View from the Pew
FL MORRIS / FMORRIS@STARBULLETIN.COM
Last Saturday's blessing of the new Community Empowerment Services offices included Catholic Sister Joan Chatfield, left, talking to Mir Ahmad Saidy, a Muslim, and Gregg Kinkley, a Jew, right. Business co-owners Aliman Sears and Jan Rumi were in the back.
Interfaith effort blesses health initiative
There's a familiar joke format that has been used and abused for ages by warm-up speakers at conventions, service club parties and even church events that starts, "A rabbi, a priest and a pastor" or variations on the theme.
The jokes poke fun at different religious perspectives. Sometimes they're hilarious, often they're lame, occasionally they're vicious. They can be humor at its best, a speaker laughing at himself.
The idea of those three theoretical clergy characters being in the same space speaking to each other is easy to imagine in the multicultural stew of Hawaii. Not so in a lot of this world, even in this country, and truthfully, not in some fundamentalist enclaves of believers in Hawaii, either.
The opening of the new offices of Community Empowerment Services last Saturday brought that opening line to mind not because it was funny, but because it was interfaith.
Jan Rumi and Aliman Sears invited a Christian, a Muslim and a Jew to take part in blessing their enterprise, which provides social services to mentally ill homeless people under a contract with the state adult mental health division.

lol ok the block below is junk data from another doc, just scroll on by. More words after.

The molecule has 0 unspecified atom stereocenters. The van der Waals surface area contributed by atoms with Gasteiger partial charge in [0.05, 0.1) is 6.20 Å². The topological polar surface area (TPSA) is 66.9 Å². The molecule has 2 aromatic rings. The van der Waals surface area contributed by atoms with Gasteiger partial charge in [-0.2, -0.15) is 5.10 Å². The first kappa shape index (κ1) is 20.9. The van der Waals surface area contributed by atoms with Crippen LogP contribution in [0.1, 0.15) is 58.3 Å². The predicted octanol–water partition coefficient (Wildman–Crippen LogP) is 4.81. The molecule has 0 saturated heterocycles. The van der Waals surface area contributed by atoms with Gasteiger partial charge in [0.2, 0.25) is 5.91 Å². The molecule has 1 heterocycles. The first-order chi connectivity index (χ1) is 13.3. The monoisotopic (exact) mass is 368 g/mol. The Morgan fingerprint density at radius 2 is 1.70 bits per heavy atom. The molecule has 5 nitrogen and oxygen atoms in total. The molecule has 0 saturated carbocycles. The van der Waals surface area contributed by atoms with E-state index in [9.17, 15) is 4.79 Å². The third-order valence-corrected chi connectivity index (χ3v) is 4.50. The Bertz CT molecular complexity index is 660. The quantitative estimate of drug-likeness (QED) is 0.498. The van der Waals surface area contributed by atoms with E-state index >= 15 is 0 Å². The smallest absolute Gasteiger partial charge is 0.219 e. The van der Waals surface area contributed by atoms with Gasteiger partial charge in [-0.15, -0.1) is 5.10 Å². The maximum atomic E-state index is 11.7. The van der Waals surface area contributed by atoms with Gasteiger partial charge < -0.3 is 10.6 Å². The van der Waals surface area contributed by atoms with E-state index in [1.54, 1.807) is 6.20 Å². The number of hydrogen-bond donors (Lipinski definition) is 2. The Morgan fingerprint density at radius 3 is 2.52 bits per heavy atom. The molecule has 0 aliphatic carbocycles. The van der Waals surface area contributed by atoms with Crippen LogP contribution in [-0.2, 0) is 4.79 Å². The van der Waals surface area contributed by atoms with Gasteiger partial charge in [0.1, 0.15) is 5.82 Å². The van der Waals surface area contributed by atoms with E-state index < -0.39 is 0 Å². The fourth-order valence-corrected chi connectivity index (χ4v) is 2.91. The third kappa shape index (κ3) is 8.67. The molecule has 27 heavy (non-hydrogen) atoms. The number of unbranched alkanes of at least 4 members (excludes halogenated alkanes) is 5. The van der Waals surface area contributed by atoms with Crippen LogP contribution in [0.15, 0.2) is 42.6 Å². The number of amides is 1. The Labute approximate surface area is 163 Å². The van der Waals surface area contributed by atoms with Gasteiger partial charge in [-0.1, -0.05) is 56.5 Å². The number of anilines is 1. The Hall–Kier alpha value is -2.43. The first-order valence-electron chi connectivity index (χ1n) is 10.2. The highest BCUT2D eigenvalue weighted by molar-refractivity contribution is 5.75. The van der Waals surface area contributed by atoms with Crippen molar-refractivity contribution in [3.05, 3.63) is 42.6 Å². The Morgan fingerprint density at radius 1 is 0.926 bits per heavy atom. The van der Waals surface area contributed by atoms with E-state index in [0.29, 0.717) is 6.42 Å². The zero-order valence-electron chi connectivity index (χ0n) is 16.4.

Sears said they decided on the interfaith invocation because "mental illness strikes across all boundaries -- religious, cultural, economic."
Sears, a psychiatric social worker, and Rumi, an accountant, set the interfaith theme just by inviting their friends from the Subud meditation group. The local group is part of an international spiritual movement that draws practitioners from all religions. They gather twice weekly for meditative exercises seeking internal awareness of the Great Life Force, aka God.
But back to the Muslim, the Jew and the Christian.
Mir Ahmad Saidy read a passage from the Quran, invoking the kindness and mercy of Allah for the agency's staff "to help them solve problems and live in harmony" and for the people who will receive help from psychologists, social workers and vocational counselors.
Gregg Kinkley translated a Hebrew blessing describing the ways in which humans practice God's word: "Hospitality to strangers, visiting the sick ... making peace between our fellow men. All of these would apply to this business."
Catholic Sister Joan Chatfield said the agency's business "to bring back to health and well- being others who have lost consciousness of themselves or are frightened" is also a ministry. "All nature is a gift God has given us to treasure. Every time someone comes to this office and is helped to recover, they will come back to the beauty of nature, the treasure that the Creator gave us."
The gathering of more than 40 well-wishers segued into a party after a Sikh woman, an Orthodox Christian priest and a tardy Protestant pastor chimed in with prayerful postscripts.
"The interfaith prayers here are a demonstration of our respect for one another," said Chatfield.
It wasn't a joke, that lineup of Muslim, Jew and Christian. But that was a pretty good punch line.